Hong Kong awakens to a little victory for common sense and good taste over political correctness and obdurate bureaucratic stupidity. One of the vast concrete-pouring projects over at the West Kowloon Mega-White-Elephant Arts and Culture Themed Zone Concept Hub is a thing given the English title ‘Xiqu Centre’. Even pronounced correctly in Putonghua, it sort-of sounds like a Cantonese reference to genitalia. But with even RTHK Radio 3’s newsreaders unable to get their heads around Pinyin, what are the chances of English-speaking tourists and others blurting out the sneeze-like word (‘shee-choo’, very roughly) accurately? And even then, what does it mean? Is Xiqu: a) That martial art where fake monks break bricks with their heads? b) That stringed musical instrument that makes a pentatonic tinkle-tinkle sound? Or c) Chinese Opera?
Some genius worthy of a Nobel Prize has now suggested ‘Chinese Opera Centre’. Amazingly, they’re going with it.
Meanwhile, on the South China Morning Post’s letters page, senior Hutchison executive Frank Sixt complains about people criticizing Hong Kong’s billionaire tycoons, like his big boss, Li Ka-shing. Writing as director of the Li Ka-shing Foundation, he movingly describes the property mogul’s deep concern about the Big Lychee’s less fortunate…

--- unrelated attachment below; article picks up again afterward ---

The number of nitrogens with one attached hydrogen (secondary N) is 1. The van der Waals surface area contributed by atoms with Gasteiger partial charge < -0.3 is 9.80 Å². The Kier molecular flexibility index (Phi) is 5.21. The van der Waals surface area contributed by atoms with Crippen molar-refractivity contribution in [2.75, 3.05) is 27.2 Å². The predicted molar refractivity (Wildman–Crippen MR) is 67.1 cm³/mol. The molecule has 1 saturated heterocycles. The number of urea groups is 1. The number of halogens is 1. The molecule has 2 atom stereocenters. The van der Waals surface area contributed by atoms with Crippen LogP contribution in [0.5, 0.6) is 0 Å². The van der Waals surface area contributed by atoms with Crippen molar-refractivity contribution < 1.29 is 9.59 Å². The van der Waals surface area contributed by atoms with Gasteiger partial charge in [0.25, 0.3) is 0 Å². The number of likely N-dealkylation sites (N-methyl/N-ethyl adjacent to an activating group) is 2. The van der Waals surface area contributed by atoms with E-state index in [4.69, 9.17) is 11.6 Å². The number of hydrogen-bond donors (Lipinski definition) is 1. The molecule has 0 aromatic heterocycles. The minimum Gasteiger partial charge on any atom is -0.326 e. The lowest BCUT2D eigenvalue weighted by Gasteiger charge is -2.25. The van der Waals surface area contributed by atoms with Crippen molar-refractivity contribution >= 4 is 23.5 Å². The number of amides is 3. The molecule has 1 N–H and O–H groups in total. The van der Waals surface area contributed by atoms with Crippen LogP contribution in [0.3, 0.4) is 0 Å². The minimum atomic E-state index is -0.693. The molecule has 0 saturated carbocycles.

Maybe someone out there, mindful of the unhealthy divisiveness in Hong Kong society, will buy it. Columnist Michael Chugani gets in an instant response by demanding that the tycoons dip into their unused land reserves to help solve the city’s housing problems.
A suitably stern riposte to the letter would make the point that Hong Kong’s tycoons have not (unlike their American contemporaries) made their vast fortunes through innovation or other value-creation, but by ripping off consumers via cartels. Their companies and subsidiaries are parasites on the economy, extracting wealth in the form – for example – of 20-year mortgages families must pay on tiny, shoddy apartments. The donations they make to charity look big, but compared with the amounts they have skimmed off the economy over the decades, they are drops in the ocean. If such donations were (say) 10 times bigger, they might qualify as guilt-money; as it is, they are PR stunts, calculated, with increasing desperation, to ward off demands for reforms to create a more level, less feudal, capitalist economy where players have to compete. Like in Shanghai.
Sixt would be more convincing if he just pointed out that the tycoons have done nothing illegal: the Hong Kong government allows cartels and collusion.
As for tycoons ‘caring’, try opening a basic social-enterprise supermarket to help the low-paid that undercuts Park N Shop and see what happens.
Another Nobel Prize test… Hardly anybody likes Chinese Opera, therefore you should: a) Build a HK$2.7 billion Chinese Opera Centre; b) Don’t build a HK$2.7 billion Chinese Opera Centre.